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Learn to love the adventure, not just the destination . . .


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     I have assembled some DAVIS Family genealogical data that I have acquired through several different sources.  Much of the information beyond 1850 is difficult to prove, as vital records were not required.  With this in mind there is a greater likelihood for error.  I needed a place to post this data so that other researchers of this historic American colonial family could view and challenge the data uncovered to this point in time.

     The immigrant DAVIS ancestor was the Seventh Day Baptist, Reverend William DAVIS (1663-1745).  William was born in the Shire of Radnor in South Wales.  William matriculated at Oxford University on June 30, 1682 at the age of 18 to study theology.  Documentation from the Bodleian Library at Oxford University Archives where William spent two years, suggests that his father was William DAVIES of Llanstephen.  While studying the ministry for two years, he became interested in the doctrines of the Quaker Society.  He left not finishing school, and immigrated to Philadelphia in 1684 living amongst William Penn and others of the Society.  In 1685 he met and married Elizabeth BRINLEY (Brisley) in Philadelphia.

     In 1696 he adopted the philosophies of the Baptist Church and was baptized in 1697.  He became the ministrant of the Pennepek Church near Philadelphia in 1698 but was ostracized for his beliefs.  As quoted in the book Langfitt and Davis, British and Colonial Ancestry by Margaret Parks Ewing, "He maintained that the human and divine nature were blended in the person of Christ - like wine and water in a glass".  He was a century and a half ahead of his time in thinking.  In his defense, he wrote a book in 1700 entitled Jesus the Crucifyed Man, The Eternal Son of God.  The original is purportedly in the Philadelphia Historical Society Library.  

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Click on the dragon flag for information on the national symbol of Wales.


Photographs or digital image packages of churches and cemeteries in Wales.  Click on the icon to visit Rosemary Griffith's webpage. 

Following the birth of his son, the Reverend John DAVIS, I (1692-1750), William removed to Westerly, Washington Co., Rhode Island.  He was not readily accepted there because of his radical religious thinking.  In 1710 he attempted to return to England but was coerced by many friends into staying.  His woes continued with the church and he moved on to Stonington, CT where he remained without incident until 1745.  He then removed to Shrewsbury, Monmouth Co., NJ, with son John and wife Elizabeth MAXSON and several of his children, and helped establish the church there.  He died peacefully later that year.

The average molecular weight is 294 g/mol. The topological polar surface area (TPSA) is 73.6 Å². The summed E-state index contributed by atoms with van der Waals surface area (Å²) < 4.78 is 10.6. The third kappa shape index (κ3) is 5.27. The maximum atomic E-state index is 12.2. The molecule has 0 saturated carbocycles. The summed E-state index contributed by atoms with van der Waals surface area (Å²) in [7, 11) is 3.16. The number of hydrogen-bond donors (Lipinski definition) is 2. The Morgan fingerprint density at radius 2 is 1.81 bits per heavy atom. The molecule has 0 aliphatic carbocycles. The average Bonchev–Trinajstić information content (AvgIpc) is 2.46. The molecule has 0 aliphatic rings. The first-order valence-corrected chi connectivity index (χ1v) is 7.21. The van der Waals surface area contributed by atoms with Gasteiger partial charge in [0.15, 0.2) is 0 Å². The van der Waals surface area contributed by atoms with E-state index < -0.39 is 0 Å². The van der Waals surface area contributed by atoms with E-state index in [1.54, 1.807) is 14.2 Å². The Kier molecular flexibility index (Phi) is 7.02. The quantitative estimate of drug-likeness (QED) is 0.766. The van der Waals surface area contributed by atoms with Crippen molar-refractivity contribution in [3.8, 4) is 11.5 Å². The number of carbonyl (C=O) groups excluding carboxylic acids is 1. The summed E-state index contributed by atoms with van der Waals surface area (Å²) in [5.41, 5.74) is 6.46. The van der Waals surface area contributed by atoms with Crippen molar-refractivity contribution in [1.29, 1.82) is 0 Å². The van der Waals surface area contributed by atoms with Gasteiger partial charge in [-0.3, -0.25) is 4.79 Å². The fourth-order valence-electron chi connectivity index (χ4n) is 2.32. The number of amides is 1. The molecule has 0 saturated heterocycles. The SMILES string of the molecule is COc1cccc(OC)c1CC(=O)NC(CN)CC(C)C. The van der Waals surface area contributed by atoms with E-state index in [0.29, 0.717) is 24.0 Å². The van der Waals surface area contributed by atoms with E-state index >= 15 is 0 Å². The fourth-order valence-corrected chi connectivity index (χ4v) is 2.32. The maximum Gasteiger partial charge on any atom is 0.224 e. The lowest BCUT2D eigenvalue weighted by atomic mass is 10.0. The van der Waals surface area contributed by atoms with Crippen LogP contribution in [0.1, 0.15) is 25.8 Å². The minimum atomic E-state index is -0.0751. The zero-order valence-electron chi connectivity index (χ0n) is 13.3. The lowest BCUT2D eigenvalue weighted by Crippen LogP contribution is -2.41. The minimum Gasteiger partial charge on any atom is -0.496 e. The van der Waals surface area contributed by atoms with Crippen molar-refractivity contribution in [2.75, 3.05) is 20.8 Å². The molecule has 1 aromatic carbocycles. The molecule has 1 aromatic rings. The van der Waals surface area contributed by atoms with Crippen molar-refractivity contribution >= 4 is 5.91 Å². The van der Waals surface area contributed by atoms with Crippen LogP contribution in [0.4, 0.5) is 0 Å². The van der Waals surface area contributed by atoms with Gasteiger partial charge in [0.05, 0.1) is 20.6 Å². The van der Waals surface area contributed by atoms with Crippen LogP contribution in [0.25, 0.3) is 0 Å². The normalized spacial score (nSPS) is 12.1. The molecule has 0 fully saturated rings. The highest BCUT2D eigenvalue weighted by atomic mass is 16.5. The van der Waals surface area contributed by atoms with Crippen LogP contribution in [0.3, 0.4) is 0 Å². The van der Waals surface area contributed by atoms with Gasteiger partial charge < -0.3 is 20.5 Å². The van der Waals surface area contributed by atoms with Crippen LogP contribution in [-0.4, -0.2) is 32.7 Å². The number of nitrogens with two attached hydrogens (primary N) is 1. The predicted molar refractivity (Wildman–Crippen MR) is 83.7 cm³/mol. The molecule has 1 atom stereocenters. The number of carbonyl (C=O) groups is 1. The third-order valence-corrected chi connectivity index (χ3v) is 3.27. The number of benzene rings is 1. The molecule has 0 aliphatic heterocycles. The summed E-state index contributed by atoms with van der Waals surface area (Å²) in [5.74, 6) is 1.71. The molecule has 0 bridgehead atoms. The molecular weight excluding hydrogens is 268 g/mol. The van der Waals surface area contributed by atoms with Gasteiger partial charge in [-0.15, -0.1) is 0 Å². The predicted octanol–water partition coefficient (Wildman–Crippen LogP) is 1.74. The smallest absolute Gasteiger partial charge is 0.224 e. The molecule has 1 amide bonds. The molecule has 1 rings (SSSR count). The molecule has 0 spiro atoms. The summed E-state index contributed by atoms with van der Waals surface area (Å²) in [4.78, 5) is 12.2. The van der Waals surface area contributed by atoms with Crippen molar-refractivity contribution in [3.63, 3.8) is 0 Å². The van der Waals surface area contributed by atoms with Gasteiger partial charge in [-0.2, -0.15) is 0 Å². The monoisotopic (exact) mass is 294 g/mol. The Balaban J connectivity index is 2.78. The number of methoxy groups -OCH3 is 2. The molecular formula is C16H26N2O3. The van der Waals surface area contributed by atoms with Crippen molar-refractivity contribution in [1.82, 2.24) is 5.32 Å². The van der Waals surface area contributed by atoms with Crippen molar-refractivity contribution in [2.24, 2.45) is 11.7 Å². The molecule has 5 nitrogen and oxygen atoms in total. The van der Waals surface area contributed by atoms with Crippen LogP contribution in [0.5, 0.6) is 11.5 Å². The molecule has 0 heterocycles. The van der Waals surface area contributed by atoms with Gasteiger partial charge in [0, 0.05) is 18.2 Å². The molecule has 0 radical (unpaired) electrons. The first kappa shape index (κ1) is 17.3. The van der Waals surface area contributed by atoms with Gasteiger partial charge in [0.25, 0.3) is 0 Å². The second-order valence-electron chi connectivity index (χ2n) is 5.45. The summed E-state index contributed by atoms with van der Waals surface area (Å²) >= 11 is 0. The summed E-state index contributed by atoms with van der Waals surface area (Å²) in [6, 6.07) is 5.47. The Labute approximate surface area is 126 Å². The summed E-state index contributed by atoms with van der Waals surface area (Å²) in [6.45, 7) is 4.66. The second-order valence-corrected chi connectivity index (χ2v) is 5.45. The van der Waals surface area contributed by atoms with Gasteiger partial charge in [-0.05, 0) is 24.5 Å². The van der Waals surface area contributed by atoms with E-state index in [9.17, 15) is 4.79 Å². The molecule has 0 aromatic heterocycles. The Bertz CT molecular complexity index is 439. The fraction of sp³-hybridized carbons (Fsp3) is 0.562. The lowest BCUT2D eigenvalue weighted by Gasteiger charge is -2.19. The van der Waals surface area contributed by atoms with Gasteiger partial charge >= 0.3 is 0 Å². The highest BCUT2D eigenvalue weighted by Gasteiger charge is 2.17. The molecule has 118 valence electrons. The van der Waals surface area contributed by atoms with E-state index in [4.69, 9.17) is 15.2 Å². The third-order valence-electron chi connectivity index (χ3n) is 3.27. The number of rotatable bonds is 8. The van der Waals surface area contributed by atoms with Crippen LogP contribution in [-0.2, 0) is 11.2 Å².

John's son, the Reverend John DAVIS, II (1723-1792), my 6th great-grandfather, married Bethiah ROGERS and settled in New London, Connecticut.   Another son, Thomas William from William's second marriage to Elizabeth PAVIOR, literally moved the entire Shrewsbury congregation to Salem, Harrison Co. West Virginia.  In an era when families remained in the same county for generations I find it astonishing that this family spread so far and so wide braving this largely uncharted and uncivilized wilderness by covered wagon.  

The New England to New York odyssey included my 5th ggrandfather, the Reverend David Rogers DAVIS (born abt.1744, died aft.1827).  I had only found six of David's children until the acquisition of his will.  He mentions three additional daughters that I'd not previously had knowledge of.  Judging from the birthplaces of David's 9th and 10th child, I can assume that he migrated to NY about 1781 making him one of the earliest Anglo-American inhabitants of that area.  David married (1) Lydia CARTWRIGHT and (2)  Mrs. Anna LANPHERE SATTERLEE.

After my 4th ggrandfather, Joshua DAVIS (1775-1840), most available documentation of this family appeared to cease.  Joshua apparently was not a member of the clergy like the four generations that preceded him, and may have become disassociated from the church.  His name only appears once in the membership records edited by Don Sanford and his daughter Ilou.  Joshua married Amy STRAIGHT (1779-1837) in 1795 and they raised a family of 6 boys and 2 girls according to the Chenango County Historical records in Lincklaen, NY,